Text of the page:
John Greco, entering his 11th season, figures to stay as the backup center. He has played primarily at guard in his career, but has played some at center. Greco started one game at center for the Cleveland Browns in 2014 and two in 2016. He has worked at the position since OTAs, and was the No. 3 center until the trading of Jones.

At guard, John Jerry, Chris Scott and Zac Kerin all have significant NFL experience. The Giants figure to only keep two, with Kerin the likely odd man out. Unless the Giants are able to find a taker for Jerry, which would save them $2 million against the cap and leave them with $1.6 million in dead money.

At tackle, Chad Wheeler and Nick Becton have been functioning as the second-teamers. Wheeler worked at both left and right tackle against the New York Jets on Friday, perhaps signifying that the Giants are prepping him for a swing tackle role. Can he handle it? We will get a long look vs. the Patriots.

Young players like Nick Gates, Evan Brown and Victor Salako all figure to be trying to show the Giants enough to land a spot on the 10-man practice squad.

Defensive line

The starting group of Damon Harrison, Dalvin Tomlinson and B.J. Hill is set. Kerry Wynn has earned one of the backup spots. Josh Mauro will be suspended for the first four games, but will likely get a backup spot once he is able to be activated.

What can we learn Thursday?

As far as the 53-man roster is concerned, I really have only one question. Can the Giants keep both Robert Thomas and A.J. Francis? The two are both deserving of roster spots, but like Sharp and Raymond at wide receiver, have somewhat redundant skill sets. Just in case they are competing for one spot, watch to see which player has the bigger impact on Thursday.

Can Jordan Williams do anything to force his way on to the roster? The answer is probably not, but let’s see.

Young players Tyrell Chavis, Josh Banks and Izaah Lunsford will all be aiming to make a final good impression and gain a spot on the practice squad.

NFL: New York Giants at New York Jets
Ray-Ray Armstrong
Vincent Carchietta-USA TODAY Sports


First, cross your fingers and hope that Olivier Vernon did not suffer a significant ankle injury when he was carted off the field on Sunday. A high ankle sprain forced him to miss four games and limited his effectiveness in others last season. As of Monday morning, there are mixed reports on the type of injury Vernon suffered. Vernon is the one true pass-rushing force on the roster, and has had a dominant summer. The Connor Barwin injury also has to be a concern. It has kept him out since the first preseason game and has to be more than “soreness,” which is what the Giants have called it.

Roster-wise, Vernon and Kareem Martin are the starters on the outside with Barwin and Lorenzo Carter the likely backups. B.J. Goodson and Alec Ogletree start on the inside. Ray-Ray Armstrong has locked up a reserve spot, and probably a role as a nickel linebacker. Mark Herzlich and Calvin Munson are competing for a spot, with the feeling here being that Herzlich has the inside track.

What can we learn Thursday?

First, will I be right that Herzlich has the edge on Munson?

Second, can EDGE guys Romeo Okwara and Avery Moss do anything to convince the Giants they deserve a roster spot? Right now it looks like both guys could end up on the outside looking in.

Tae Davis and Warren Long are both undrafted rookies looking to make enough of an impression to land on the practice squad.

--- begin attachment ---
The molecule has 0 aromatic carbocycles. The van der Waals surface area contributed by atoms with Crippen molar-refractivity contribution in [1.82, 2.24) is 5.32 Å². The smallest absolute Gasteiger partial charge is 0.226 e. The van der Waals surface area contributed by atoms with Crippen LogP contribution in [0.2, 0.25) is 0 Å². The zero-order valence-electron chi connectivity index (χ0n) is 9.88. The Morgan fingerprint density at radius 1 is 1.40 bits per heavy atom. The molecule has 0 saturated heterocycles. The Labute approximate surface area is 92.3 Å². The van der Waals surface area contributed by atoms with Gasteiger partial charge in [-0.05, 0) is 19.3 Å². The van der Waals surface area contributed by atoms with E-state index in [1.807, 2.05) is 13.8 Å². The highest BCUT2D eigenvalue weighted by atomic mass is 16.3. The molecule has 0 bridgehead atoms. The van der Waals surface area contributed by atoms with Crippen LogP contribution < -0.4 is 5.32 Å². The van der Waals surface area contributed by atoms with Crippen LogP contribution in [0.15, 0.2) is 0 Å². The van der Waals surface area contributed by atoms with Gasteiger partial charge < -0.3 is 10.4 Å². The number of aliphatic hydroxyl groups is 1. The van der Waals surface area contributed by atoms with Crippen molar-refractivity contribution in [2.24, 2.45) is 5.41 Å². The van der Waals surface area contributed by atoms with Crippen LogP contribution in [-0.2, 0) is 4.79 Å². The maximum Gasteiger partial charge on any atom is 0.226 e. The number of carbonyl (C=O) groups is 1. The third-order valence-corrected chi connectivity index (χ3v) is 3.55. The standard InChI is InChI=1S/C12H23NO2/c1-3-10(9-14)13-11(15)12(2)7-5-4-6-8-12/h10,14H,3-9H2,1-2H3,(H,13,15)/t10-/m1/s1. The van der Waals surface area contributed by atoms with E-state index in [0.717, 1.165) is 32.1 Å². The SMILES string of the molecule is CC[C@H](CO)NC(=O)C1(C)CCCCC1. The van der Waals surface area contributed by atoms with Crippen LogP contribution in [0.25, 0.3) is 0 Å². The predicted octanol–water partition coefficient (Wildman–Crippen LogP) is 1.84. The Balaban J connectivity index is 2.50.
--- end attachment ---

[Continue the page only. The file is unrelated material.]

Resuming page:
Janoris Jenkins and Eli Apple are set on the outside. One interesting thing to note that will likely continue in the regular season — teams appear to be avoiding Jenkins (three targets in 34 coverage snaps) and throwing at Apple (seven targets in 34 coverage snaps).

What can we learn Thursday?

A lot.

Who is in the slot? B.W. Webb has been the starter there, but it’s debatable whether or not he has locked down that spot. If he plays Thursday, that would be an indication the job is still up for grabs. If Webb is held out of the lineup — given final preseason game starter treatment — we know the job is his. The only other real candidate for that job right now appears to be Donte Deayon.

Who are the reserves? Deayon, Leonard Johnson and perhaps Chris Lewis-Harris seem like the leading candidates depending in how many corners the Giants ultimately keep.

Undrafted free agent Grant Haley could still make a splash on Thursday vs. the Patriots and force his way onto the roster, but right now the guess is that he is ticketed for the practice squad.

If the Giants aren’t satisfied with what they see from this group, don’t be shocked if they add a veteran corner once teams make their roster cuts on Saturday.


Landon Collins is the best player on this defense, though I still prefer to see him close to the line of scrimmage instead of playing deep as a single-high center fielder. Curtis Riley appears to have won the competition to be the starter next to Collins. Shurmur wouldn’t name Riley the starter, but he’s been there the past two games and after Friday the coach said “I wouldn’t say we’re unsettled there.”

What can we learn Thursday?

Quite simply, which guys will be the backups.

Darian Thompson has what Shurmur referrred to as a “lingering” hamstring injury. We almost certainly won’t see him. Michael Thomas is an outstanding special teams player and quality depth at safety. He is making the roster.

For me, the intrigue surrounds Andrew Adams and William Gay. The Giants have moved the 33-year-old Gay to safety and it’s possible that there will only be room on the roster for one of the two. We’ll see how they are used on Thursday, and which guy ends up making the 53-man roster.

Undrafted rookie Sean Chandler is probably a practice squad candidate.

Special teams

The only “competition” here has been Aldrick Rosas vs. Marshall Koehn at placekicker, and it’s been clear all along that the Giants want to see Rosas earn the job. He is 6-for-6 on field goals and is doing just that. Koehn is 1-for-1.

Riley Dixon, acquired from the Denver Broncos for a conditional seventh-round pick, doesn’t have a booming leg. He really hasn’t given the Giants anything to be truly unhappy about, though.

The competition is at punt returner, and we have already covered Sharp and Raymond.